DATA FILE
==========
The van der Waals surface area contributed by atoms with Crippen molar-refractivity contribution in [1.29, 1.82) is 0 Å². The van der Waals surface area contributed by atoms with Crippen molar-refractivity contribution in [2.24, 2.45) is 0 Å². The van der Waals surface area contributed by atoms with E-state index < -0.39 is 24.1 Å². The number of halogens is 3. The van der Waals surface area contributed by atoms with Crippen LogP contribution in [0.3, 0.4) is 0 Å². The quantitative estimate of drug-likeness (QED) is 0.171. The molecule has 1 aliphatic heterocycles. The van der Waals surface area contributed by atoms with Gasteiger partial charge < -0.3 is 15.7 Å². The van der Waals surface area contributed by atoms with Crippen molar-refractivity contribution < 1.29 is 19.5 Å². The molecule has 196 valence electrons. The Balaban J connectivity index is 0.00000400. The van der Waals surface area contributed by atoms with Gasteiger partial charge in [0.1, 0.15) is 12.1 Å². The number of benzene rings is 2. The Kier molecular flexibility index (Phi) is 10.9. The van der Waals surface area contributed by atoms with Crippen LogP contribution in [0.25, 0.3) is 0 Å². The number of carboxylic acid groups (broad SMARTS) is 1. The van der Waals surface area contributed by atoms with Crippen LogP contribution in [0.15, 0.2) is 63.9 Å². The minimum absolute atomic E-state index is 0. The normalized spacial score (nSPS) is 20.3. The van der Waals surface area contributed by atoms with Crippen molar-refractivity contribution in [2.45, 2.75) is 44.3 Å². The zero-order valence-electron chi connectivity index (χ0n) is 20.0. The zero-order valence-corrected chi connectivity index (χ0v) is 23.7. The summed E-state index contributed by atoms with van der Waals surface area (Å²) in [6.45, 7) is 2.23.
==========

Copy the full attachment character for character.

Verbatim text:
The van der Waals surface area contributed by atoms with Crippen molar-refractivity contribution in [1.29, 1.82) is 0 Å². The van der Waals surface area contributed by atoms with Crippen molar-refractivity contribution in [2.24, 2.45) is 0 Å². The van der Waals surface area contributed by atoms with E-state index < -0.39 is 24.1 Å². The number of halogens is 3. The van der Waals surface area contributed by atoms with Crippen LogP contribution in [0.3, 0.4) is 0 Å². The quantitative estimate of drug-likeness (QED) is 0.171. The molecule has 1 aliphatic heterocycles. The van der Waals surface area contributed by atoms with Gasteiger partial charge < -0.3 is 15.7 Å². The van der Waals surface area contributed by atoms with Crippen molar-refractivity contribution < 1.29 is 19.5 Å². The molecule has 196 valence electrons. The Balaban J connectivity index is 0.00000400. The van der Waals surface area contributed by atoms with Gasteiger partial charge in [0.1, 0.15) is 12.1 Å². The number of benzene rings is 2. The Kier molecular flexibility index (Phi) is 10.9. The van der Waals surface area contributed by atoms with Crippen LogP contribution in [0.25, 0.3) is 0 Å². The number of carboxylic acid groups (broad SMARTS) is 1. The van der Waals surface area contributed by atoms with Crippen LogP contribution in [0.15, 0.2) is 63.9 Å². The minimum absolute atomic E-state index is 0. The normalized spacial score (nSPS) is 20.3. The van der Waals surface area contributed by atoms with Crippen molar-refractivity contribution in [2.45, 2.75) is 44.3 Å². The zero-order valence-electron chi connectivity index (χ0n) is 20.0. The zero-order valence-corrected chi connectivity index (χ0v) is 23.7. The summed E-state index contributed by atoms with van der Waals surface area (Å²) in [6.45, 7) is 2.23.